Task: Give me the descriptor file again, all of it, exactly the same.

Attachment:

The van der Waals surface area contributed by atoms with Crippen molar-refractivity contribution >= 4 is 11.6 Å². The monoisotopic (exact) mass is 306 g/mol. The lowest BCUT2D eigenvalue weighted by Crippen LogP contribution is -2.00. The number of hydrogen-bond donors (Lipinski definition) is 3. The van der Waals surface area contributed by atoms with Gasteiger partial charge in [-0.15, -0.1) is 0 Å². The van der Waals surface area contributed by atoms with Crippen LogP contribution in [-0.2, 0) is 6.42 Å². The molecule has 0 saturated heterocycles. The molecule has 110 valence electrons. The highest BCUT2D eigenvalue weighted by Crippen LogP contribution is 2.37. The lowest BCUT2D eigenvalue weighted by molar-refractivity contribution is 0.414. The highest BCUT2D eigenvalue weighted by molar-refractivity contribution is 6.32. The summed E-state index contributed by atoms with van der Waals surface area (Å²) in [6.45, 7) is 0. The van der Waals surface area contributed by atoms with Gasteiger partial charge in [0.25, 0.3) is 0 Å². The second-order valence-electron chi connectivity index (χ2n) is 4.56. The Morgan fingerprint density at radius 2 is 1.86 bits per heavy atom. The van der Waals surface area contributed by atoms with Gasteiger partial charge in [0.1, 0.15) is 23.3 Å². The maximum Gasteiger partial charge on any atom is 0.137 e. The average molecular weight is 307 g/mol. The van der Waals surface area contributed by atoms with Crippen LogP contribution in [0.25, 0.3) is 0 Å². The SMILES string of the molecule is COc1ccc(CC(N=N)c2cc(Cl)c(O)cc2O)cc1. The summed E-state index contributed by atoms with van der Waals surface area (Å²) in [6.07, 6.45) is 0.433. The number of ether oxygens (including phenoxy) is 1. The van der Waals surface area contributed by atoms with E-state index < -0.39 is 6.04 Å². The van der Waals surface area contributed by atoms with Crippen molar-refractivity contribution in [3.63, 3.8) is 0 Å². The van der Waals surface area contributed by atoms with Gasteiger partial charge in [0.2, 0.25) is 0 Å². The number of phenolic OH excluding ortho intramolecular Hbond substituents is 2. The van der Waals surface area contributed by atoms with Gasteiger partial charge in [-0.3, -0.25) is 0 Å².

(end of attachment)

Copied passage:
The van der Waals surface area contributed by atoms with Crippen molar-refractivity contribution >= 4 is 11.6 Å². The monoisotopic (exact) mass is 306 g/mol. The lowest BCUT2D eigenvalue weighted by Crippen LogP contribution is -2.00. The number of hydrogen-bond donors (Lipinski definition) is 3. The van der Waals surface area contributed by atoms with Gasteiger partial charge in [-0.15, -0.1) is 0 Å². The van der Waals surface area contributed by atoms with Crippen LogP contribution in [-0.2, 0) is 6.42 Å². The molecule has 0 saturated heterocycles. The molecule has 110 valence electrons. The highest BCUT2D eigenvalue weighted by Crippen LogP contribution is 2.37. The lowest BCUT2D eigenvalue weighted by molar-refractivity contribution is 0.414. The highest BCUT2D eigenvalue weighted by molar-refractivity contribution is 6.32. The summed E-state index contributed by atoms with van der Waals surface area (Å²) in [6.45, 7) is 0. The van der Waals surface area contributed by atoms with Gasteiger partial charge in [0.25, 0.3) is 0 Å². The second-order valence-electron chi connectivity index (χ2n) is 4.56. The Morgan fingerprint density at radius 2 is 1.86 bits per heavy atom. The van der Waals surface area contributed by atoms with Gasteiger partial charge in [0.1, 0.15) is 23.3 Å². The maximum Gasteiger partial charge on any atom is 0.137 e. The average molecular weight is 307 g/mol. The van der Waals surface area contributed by atoms with Crippen LogP contribution in [0.25, 0.3) is 0 Å². The SMILES string of the molecule is COc1ccc(CC(N=N)c2cc(Cl)c(O)cc2O)cc1. The summed E-state index contributed by atoms with van der Waals surface area (Å²) in [6.07, 6.45) is 0.433. The number of ether oxygens (including phenoxy) is 1. The van der Waals surface area contributed by atoms with E-state index < -0.39 is 6.04 Å². The van der Waals surface area contributed by atoms with Crippen molar-refractivity contribution in [3.63, 3.8) is 0 Å². The van der Waals surface area contributed by atoms with Gasteiger partial charge in [0.2, 0.25) is 0 Å². The number of phenolic OH excluding ortho intramolecular Hbond substituents is 2. The van der Waals surface area contributed by atoms with Gasteiger partial charge in [-0.3, -0.25) is 0 Å².